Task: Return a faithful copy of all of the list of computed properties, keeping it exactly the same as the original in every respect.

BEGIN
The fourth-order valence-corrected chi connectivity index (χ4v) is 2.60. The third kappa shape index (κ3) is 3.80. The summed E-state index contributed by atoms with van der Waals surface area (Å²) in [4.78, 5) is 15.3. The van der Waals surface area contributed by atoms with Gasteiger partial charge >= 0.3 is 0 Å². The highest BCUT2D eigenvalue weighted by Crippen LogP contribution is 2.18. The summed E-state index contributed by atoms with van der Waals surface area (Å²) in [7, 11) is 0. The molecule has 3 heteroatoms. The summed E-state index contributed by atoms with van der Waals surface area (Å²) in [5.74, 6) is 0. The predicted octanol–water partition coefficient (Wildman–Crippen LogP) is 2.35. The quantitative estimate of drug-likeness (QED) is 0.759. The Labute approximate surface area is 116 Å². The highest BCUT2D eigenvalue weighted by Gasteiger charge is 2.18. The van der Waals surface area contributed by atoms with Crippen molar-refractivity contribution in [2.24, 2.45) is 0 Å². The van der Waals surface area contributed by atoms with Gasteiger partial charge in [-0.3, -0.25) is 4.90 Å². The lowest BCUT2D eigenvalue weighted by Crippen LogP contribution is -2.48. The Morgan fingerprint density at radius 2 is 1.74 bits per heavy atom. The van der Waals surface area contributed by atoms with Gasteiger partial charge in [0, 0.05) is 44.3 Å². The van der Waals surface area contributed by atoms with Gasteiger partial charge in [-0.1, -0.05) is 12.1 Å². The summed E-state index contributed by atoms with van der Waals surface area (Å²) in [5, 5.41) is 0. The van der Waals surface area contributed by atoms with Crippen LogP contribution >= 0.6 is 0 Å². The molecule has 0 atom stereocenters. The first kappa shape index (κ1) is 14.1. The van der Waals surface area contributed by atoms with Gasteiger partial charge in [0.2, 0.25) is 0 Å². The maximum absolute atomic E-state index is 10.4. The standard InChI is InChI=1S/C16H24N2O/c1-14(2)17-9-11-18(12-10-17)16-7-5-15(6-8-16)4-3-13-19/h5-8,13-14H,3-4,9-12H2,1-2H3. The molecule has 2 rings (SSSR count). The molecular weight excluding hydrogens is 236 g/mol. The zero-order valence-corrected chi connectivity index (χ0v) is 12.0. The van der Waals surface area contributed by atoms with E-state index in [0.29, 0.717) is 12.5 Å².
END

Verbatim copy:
The fourth-order valence-corrected chi connectivity index (χ4v) is 2.60. The third kappa shape index (κ3) is 3.80. The summed E-state index contributed by atoms with van der Waals surface area (Å²) in [4.78, 5) is 15.3. The van der Waals surface area contributed by atoms with Gasteiger partial charge >= 0.3 is 0 Å². The highest BCUT2D eigenvalue weighted by Crippen LogP contribution is 2.18. The summed E-state index contributed by atoms with van der Waals surface area (Å²) in [7, 11) is 0. The molecule has 3 heteroatoms. The summed E-state index contributed by atoms with van der Waals surface area (Å²) in [5.74, 6) is 0. The predicted octanol–water partition coefficient (Wildman–Crippen LogP) is 2.35. The quantitative estimate of drug-likeness (QED) is 0.759. The Labute approximate surface area is 116 Å². The highest BCUT2D eigenvalue weighted by Gasteiger charge is 2.18. The van der Waals surface area contributed by atoms with Crippen molar-refractivity contribution in [2.24, 2.45) is 0 Å². The van der Waals surface area contributed by atoms with Gasteiger partial charge in [-0.3, -0.25) is 4.90 Å². The lowest BCUT2D eigenvalue weighted by Crippen LogP contribution is -2.48. The Morgan fingerprint density at radius 2 is 1.74 bits per heavy atom. The van der Waals surface area contributed by atoms with Gasteiger partial charge in [0, 0.05) is 44.3 Å². The van der Waals surface area contributed by atoms with Gasteiger partial charge in [-0.1, -0.05) is 12.1 Å². The summed E-state index contributed by atoms with van der Waals surface area (Å²) in [5, 5.41) is 0. The van der Waals surface area contributed by atoms with Crippen LogP contribution >= 0.6 is 0 Å². The molecule has 0 atom stereocenters. The first kappa shape index (κ1) is 14.1. The van der Waals surface area contributed by atoms with Gasteiger partial charge in [0.2, 0.25) is 0 Å². The maximum absolute atomic E-state index is 10.4. The standard InChI is InChI=1S/C16H24N2O/c1-14(2)17-9-11-18(12-10-17)16-7-5-15(6-8-16)4-3-13-19/h5-8,13-14H,3-4,9-12H2,1-2H3. The molecule has 2 rings (SSSR count). The molecular weight excluding hydrogens is 236 g/mol. The zero-order valence-corrected chi connectivity index (χ0v) is 12.0. The van der Waals surface area contributed by atoms with E-state index in [0.29, 0.717) is 12.5 Å².